You'll need to look at the gateway's specs to determine how they want the data organized and sent. In the methods I've seen us use, it can range from a simple encrypted GET request submitted to their servers for processing (in which the resulting page is read in with data - usually encrypted). They may also use SOAP/XML or some specially designated socket connection (don't worry, PHP loves doing this type of stuff). Watch for their encryption method - they may provide you with their own encrypt/decrypt tool (such as a DLL or maybe a *nix executable). Some may even go another step further and provide a tool that completely handles the entire transaction and returns a result to you (wouldn't that be nice!). Either way, there usually is some more error checking you have to do to validate the transaction made it to the gateway ok and the gateway approved the transaction. This validation is really really important because if the gateway doesn't approve, but you miss it, you may be selling an item you won't be getting paid for. But this checking is usually pretty easy and can end up being as simple as an if() with a check for a code to be in a certain range or value.

    This transaction between your web server and the gateway can all take place when the user clicks the submit button to process their order. The time it takes to validate a card number is anything up to about 30 seconds, which is still acceptable. You just add some code after you validate the card number (making sure its not fake, bogus, or whatever) to handle the gateway transaction and then after the transaction, you show a receipt page with a message appropriate to how the transaction went (and also log it in your database).

    There are tricks you can do to have a user to go a completely different server and return back. We did that in house because we had a dozen servers, but only wanted to pay 1 SSL license so we kicked all the users to our dedicated secure server that had a generic (but customizable to fit the site look/feel) checkout page. This worked out well, but you really have to concentrate on security, which really doesn't require much if the web server, database, and SSL server are on the same network (in this case, the web server just needs to know what receipt page to show if the transaction was good or not).

    I've got some consulting to do this weekend, but hit me up on IM if you get stuck or have questions. Its been a year or two since I last played with CC but I shouldn't be too rusty (in fact, I've got two clients needing to have this done so I've got to get my butt in gear).
     
  4. crotchfruit

    crotchfruit Guest

    yowsa.. thanks for the response :)

    i was looking at VeriSign, and it's $250 for setup, $60 a month for 1000 transactions, and something like $800 a year for an SSL certificate :eek3:

    now that i have a list, i'll go check out some of those other gateways you've suggested. it seems the hardest part in this whole process is finding which gateways will do the direct-authorization scheme instead of the user-must-pay-on-their-site thing :/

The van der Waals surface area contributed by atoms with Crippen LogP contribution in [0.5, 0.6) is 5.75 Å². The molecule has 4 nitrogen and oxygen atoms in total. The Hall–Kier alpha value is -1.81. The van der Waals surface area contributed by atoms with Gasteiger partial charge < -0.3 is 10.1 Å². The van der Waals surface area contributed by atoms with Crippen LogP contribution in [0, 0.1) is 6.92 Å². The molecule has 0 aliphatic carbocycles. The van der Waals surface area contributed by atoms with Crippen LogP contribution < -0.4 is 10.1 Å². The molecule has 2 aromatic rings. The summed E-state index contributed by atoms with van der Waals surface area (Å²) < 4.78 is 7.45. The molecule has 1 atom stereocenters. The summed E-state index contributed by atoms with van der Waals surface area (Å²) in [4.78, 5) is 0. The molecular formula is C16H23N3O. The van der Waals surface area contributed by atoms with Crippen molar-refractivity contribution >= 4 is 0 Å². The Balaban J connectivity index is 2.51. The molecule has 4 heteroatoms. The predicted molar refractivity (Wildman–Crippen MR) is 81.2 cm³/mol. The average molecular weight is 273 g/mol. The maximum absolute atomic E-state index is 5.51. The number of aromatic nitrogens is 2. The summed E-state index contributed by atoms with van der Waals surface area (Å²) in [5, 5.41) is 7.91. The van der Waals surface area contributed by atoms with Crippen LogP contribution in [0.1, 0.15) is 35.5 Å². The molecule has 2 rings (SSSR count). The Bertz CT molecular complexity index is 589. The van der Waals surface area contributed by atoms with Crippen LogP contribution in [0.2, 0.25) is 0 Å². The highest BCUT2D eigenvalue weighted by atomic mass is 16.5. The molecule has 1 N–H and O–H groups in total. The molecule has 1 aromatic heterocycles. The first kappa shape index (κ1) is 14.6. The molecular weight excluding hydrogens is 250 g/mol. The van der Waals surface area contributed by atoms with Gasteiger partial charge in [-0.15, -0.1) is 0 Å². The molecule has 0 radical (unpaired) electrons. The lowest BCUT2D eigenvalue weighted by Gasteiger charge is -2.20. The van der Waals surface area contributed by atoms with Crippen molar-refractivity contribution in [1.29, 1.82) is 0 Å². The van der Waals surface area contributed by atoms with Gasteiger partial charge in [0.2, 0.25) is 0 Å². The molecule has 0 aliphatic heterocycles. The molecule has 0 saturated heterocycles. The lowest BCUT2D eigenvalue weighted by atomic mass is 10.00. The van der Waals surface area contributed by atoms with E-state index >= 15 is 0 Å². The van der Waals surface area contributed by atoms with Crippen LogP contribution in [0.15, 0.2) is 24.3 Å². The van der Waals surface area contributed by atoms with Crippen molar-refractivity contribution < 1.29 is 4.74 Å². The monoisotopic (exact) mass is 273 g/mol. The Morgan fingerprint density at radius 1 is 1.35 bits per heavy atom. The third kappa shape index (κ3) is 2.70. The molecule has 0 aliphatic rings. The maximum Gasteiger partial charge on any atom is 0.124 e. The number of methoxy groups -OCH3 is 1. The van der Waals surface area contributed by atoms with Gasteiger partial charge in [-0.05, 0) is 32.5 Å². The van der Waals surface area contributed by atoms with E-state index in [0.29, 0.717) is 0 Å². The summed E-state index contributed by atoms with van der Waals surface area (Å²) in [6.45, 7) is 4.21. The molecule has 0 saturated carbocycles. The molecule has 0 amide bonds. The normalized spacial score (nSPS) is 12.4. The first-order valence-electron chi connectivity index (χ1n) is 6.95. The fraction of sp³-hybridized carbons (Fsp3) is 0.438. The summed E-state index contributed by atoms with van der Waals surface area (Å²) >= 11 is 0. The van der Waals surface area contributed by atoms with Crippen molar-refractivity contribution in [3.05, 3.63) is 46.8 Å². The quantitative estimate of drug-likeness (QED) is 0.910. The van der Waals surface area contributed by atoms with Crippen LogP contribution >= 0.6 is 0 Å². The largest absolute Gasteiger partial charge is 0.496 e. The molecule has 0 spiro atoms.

i haven't gotten to the actual CC implementation phase.. i was just researching to make sure it was possible once i'd finished the rest of my site. but i'm sure i'll have more questions once i'm there :yum:

    thanks for the help though :bowdown: :bowdown:
     
  5. Astro

    Astro Code Monkey

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    Instead of looking at gateways (like the ones I mentioned), you might want to talk to your bank (or the bank you plan on having the CC money go to). The reason being is THEY are the ones the money has to get to. They should know (unless its 5/3rd Bank and then they just don't know) which gateway they prefer (sometimes the bank may want you to use their gateway, sometimes they have 2 gateways to pick from, or they may not care). Either way, ask them for whatever paperwork you can get your hands on. They may not want to give any if you haven't signed any papers (such as signing up for a merchant account or something).

    Take a step back from Verisign and think about it.

    SSL certs are what? $400-500 for 1 year and 128bit I think? Where is Verisign going with $800!?

    Gateway transaction charges typically had been around $25 a month. Depends on how many transaction you're doing though. Don't quote me on this price. Its been a couple years.

    Depending where you go, you may feel the pinch of a setup fee and $250 is about average to being on the high side (expect maybe $150-$300 for setup). Again, just wild guessing here.

    Check out your bank. They should be able to give you the scope on whats up or they should be able to recommend some places to go to get hooked up. Essentially, there's no really good reason to go with Verisign as long as you're willing to do a little leg work...
     
  6. NolanTA

    NolanTA You talkin' to me? OT Supporter

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    My company uses GoEmerchant for several clients, and it uses a pretty standard http form submittals (or soap) to pass CC info in, and then querystrings to pass CC verification/auth stuff back to our host site..

    Works pretty well, and I think they're only $40/month (but I'm not sure..) They have decent support from the few times I've called, their admin site works okay, and the interface has good enough docs that we've pretty much got their system down and can produce a store/cart system pretty quick.